The Personal Information Protection Act (“PIPA”) was enacted as a general law of personal  information in March 2011 to fulfill the need for presiding rules to govern personal information  protection. In fact, there have already been a number of special laws governing personal  information protection in various special areas and cases, such as The Act on Promotion of  Information and Communications Network Utilization Information Protection (“Network Act”) governing  information and communications services, and the Use and Protection of Credit Information Act  (“Credit Information Act”) governing personal credit information. Special laws prevail over the  general law, when in conflict with individual articles of the general law.

Despite the overhaul of the legal system, large-scale personal data leakage cases involving large  corporations and commercial banks have been reported in increasing numbers. Some cases are the  result of external attacks, but many of the data leakages were due to the misconduct or negligence  of the employees of the companies in question, or mishandling of information by the trustees who  were entrusted with business affairs related to personal information. Of particular note, the  trustees of personal information have been the most common source of leaks.

Examples

  • An oil refiner in Korea entrusted the operation of its customer service centers to its  subsidiary. Some employees of the subsidiary misappropriated and attempted a sale of massive amounts of the  personal data belonging to its Bonus Card members.
  • In a report regarding a leak of customer information from a Korean branch of a foreign bank, an  employee of a contractor hired to develop data processing systems allegedly sold approximately  103,000 pieces of customer information to marketing companies.   It was reported that the employee had been facing personal financial problems.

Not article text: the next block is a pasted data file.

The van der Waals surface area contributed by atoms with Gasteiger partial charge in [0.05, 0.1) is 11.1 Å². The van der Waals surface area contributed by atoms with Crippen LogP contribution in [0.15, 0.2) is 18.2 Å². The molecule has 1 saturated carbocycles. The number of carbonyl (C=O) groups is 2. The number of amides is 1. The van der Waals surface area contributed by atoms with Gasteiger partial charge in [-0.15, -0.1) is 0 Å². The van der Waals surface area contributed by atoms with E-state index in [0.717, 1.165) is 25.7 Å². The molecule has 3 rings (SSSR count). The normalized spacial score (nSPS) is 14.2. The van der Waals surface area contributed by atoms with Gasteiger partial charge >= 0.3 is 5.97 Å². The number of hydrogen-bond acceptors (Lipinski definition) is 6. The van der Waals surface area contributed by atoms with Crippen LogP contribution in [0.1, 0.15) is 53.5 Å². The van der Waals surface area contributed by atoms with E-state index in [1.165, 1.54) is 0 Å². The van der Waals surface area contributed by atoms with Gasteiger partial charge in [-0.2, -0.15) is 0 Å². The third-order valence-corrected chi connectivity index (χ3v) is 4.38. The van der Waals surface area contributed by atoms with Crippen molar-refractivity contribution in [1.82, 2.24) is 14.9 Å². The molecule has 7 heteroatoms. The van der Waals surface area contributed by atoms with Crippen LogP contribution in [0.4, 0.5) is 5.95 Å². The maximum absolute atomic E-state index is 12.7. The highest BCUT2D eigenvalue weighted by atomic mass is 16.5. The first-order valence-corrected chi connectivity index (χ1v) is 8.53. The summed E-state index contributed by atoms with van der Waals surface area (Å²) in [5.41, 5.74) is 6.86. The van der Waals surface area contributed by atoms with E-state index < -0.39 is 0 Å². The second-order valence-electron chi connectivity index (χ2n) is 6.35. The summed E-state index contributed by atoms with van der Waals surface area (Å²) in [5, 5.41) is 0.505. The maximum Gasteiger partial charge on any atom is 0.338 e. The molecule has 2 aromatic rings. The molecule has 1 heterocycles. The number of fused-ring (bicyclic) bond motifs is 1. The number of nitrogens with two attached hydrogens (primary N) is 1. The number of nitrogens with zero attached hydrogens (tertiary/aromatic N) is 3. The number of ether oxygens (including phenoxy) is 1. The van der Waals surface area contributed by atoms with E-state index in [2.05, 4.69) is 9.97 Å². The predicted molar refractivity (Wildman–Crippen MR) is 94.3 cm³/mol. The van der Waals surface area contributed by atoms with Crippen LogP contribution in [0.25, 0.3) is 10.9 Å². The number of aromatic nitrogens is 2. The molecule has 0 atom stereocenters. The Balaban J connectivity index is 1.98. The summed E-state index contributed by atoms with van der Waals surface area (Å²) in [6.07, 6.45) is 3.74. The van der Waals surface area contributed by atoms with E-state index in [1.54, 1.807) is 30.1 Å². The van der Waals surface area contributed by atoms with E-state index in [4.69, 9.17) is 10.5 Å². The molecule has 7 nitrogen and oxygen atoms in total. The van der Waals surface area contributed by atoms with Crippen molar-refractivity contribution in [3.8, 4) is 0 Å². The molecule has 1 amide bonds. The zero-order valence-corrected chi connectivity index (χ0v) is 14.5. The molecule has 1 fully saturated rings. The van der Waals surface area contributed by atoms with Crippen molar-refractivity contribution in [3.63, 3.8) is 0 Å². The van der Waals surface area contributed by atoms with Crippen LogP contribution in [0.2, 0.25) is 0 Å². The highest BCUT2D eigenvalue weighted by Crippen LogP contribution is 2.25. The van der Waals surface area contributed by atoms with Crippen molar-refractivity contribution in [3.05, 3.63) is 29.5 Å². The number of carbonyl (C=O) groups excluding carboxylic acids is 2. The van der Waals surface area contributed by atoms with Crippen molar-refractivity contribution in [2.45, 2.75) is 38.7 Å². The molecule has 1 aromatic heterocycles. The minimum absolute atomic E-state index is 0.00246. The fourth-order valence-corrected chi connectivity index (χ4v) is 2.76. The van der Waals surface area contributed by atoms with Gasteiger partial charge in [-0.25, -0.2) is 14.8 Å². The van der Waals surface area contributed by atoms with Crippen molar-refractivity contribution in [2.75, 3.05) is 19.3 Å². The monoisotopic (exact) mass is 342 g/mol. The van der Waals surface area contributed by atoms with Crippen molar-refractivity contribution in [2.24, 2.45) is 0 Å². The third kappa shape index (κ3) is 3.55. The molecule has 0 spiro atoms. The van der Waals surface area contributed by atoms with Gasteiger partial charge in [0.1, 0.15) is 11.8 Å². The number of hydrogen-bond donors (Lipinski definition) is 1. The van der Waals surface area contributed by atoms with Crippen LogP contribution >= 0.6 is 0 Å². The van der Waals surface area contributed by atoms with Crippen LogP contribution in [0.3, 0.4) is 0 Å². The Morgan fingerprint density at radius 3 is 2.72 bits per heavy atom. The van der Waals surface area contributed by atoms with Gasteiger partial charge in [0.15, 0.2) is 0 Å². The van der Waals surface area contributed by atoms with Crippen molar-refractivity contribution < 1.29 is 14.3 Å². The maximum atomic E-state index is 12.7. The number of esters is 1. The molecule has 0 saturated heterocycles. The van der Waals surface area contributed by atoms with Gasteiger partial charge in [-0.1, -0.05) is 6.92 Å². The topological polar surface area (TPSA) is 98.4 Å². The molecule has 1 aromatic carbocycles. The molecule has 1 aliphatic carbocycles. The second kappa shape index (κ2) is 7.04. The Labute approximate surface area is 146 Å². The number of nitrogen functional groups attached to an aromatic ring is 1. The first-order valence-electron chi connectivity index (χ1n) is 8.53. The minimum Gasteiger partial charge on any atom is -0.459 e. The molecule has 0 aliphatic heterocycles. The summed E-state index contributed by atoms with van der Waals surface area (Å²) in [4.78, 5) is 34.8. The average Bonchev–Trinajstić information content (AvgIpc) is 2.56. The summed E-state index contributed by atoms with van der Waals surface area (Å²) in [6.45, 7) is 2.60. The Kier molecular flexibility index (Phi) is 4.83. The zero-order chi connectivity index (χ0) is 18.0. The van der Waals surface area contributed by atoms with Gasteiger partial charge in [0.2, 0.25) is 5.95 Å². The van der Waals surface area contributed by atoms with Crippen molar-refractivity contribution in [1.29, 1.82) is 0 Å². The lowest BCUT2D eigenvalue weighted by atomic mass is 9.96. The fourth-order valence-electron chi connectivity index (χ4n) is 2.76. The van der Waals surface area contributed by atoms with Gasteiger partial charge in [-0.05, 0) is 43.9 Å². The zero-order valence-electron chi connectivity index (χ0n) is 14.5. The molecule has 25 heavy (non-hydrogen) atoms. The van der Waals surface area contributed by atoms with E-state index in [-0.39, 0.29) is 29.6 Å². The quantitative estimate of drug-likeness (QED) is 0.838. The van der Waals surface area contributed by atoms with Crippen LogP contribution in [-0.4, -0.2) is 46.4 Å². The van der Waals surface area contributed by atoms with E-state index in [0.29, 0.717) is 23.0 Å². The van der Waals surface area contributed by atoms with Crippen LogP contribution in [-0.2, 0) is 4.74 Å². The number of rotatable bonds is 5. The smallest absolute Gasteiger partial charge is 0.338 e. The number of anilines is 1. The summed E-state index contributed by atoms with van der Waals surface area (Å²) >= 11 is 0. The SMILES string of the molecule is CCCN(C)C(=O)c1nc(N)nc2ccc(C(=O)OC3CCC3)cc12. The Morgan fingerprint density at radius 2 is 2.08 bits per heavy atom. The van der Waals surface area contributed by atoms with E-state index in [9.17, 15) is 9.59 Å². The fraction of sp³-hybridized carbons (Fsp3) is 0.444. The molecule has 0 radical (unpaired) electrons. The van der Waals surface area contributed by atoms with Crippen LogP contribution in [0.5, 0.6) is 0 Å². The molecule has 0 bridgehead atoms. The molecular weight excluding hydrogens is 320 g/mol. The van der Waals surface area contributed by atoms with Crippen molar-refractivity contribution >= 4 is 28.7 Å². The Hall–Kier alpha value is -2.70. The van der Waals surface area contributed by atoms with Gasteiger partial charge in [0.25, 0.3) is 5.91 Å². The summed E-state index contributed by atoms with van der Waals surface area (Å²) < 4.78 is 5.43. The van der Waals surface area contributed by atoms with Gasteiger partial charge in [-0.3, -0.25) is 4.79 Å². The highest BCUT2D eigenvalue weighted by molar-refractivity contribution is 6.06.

• About 100 million credit card holders’ personal data from three credit card companies in Korea  was leaked through an employee of a third party vendor. The Financial Supervisory Service verified  85 million cases of the total cases of leaked personal data reported in relation to this incident.

Duty to Take Safety Measures

Article 29 of PIPA states, “A personal data processor (“Processor”) shall establish an internal  administration plan, keep access records, and take technical, administrative and physical measures  necessary for securing safety, as prescribed by Presidential Decree, in order to prevent personal  information from loss, theft, leakage, alteration or damage.” Article 73 of PIPA imposes criminal  sanctions on corporations which do not fulfill those duties subscribed in Article 29, and thereby  fail to prevent information leaks. After recent data leakage cases, large Korean companies are  building internal compliance protocols such as control of employees’ carrying in or carrying out of  portable IT devices, limiting access to certain areas, restricting personal email or internet usage  at the office, regular and unannounced monitoring of safety measures.

Entrustment of Personal Data Processing

The Processor may provide a third party (“Recipient”) with personal data, or the Processor may  entrust a third party with the processing of personal data. Even though personal information can be  handed over to the third party for either purpose, the key factor that determines the application  of the regulations is whether it was a provision of data for the benefit of the Recipient or  entrustment of data processing for the benefit of the Processor.

Entrustment of Data